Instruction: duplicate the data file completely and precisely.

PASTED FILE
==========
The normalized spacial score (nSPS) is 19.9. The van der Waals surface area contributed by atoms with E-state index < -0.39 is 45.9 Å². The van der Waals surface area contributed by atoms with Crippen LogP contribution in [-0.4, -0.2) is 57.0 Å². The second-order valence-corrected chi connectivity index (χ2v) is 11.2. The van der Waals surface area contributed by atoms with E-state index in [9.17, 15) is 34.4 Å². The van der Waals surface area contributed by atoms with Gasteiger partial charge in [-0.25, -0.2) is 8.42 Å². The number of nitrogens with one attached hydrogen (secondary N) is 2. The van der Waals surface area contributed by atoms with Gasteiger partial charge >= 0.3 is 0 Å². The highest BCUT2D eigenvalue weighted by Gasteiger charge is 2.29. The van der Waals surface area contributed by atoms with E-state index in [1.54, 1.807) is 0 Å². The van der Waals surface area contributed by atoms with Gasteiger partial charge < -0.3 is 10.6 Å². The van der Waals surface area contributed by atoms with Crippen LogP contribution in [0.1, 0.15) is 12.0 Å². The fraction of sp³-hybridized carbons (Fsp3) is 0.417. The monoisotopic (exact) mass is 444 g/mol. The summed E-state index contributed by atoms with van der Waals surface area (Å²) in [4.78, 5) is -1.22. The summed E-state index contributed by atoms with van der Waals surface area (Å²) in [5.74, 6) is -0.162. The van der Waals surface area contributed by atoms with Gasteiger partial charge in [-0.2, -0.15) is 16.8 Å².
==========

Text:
The normalized spacial score (nSPS) is 19.9. The van der Waals surface area contributed by atoms with E-state index < -0.39 is 45.9 Å². The van der Waals surface area contributed by atoms with Crippen LogP contribution in [-0.4, -0.2) is 57.0 Å². The second-order valence-corrected chi connectivity index (χ2v) is 11.2. The van der Waals surface area contributed by atoms with E-state index in [9.17, 15) is 34.4 Å². The van der Waals surface area contributed by atoms with Gasteiger partial charge in [-0.25, -0.2) is 8.42 Å². The number of nitrogens with one attached hydrogen (secondary N) is 2. The van der Waals surface area contributed by atoms with Gasteiger partial charge >= 0.3 is 0 Å². The highest BCUT2D eigenvalue weighted by Gasteiger charge is 2.29. The van der Waals surface area contributed by atoms with E-state index in [1.54, 1.807) is 0 Å². The van der Waals surface area contributed by atoms with Gasteiger partial charge < -0.3 is 10.6 Å². The van der Waals surface area contributed by atoms with Crippen LogP contribution in [0.1, 0.15) is 12.0 Å². The fraction of sp³-hybridized carbons (Fsp3) is 0.417. The monoisotopic (exact) mass is 444 g/mol. The summed E-state index contributed by atoms with van der Waals surface area (Å²) in [4.78, 5) is -1.22. The summed E-state index contributed by atoms with van der Waals surface area (Å²) in [5.74, 6) is -0.162. The van der Waals surface area contributed by atoms with Gasteiger partial charge in [-0.2, -0.15) is 16.8 Å².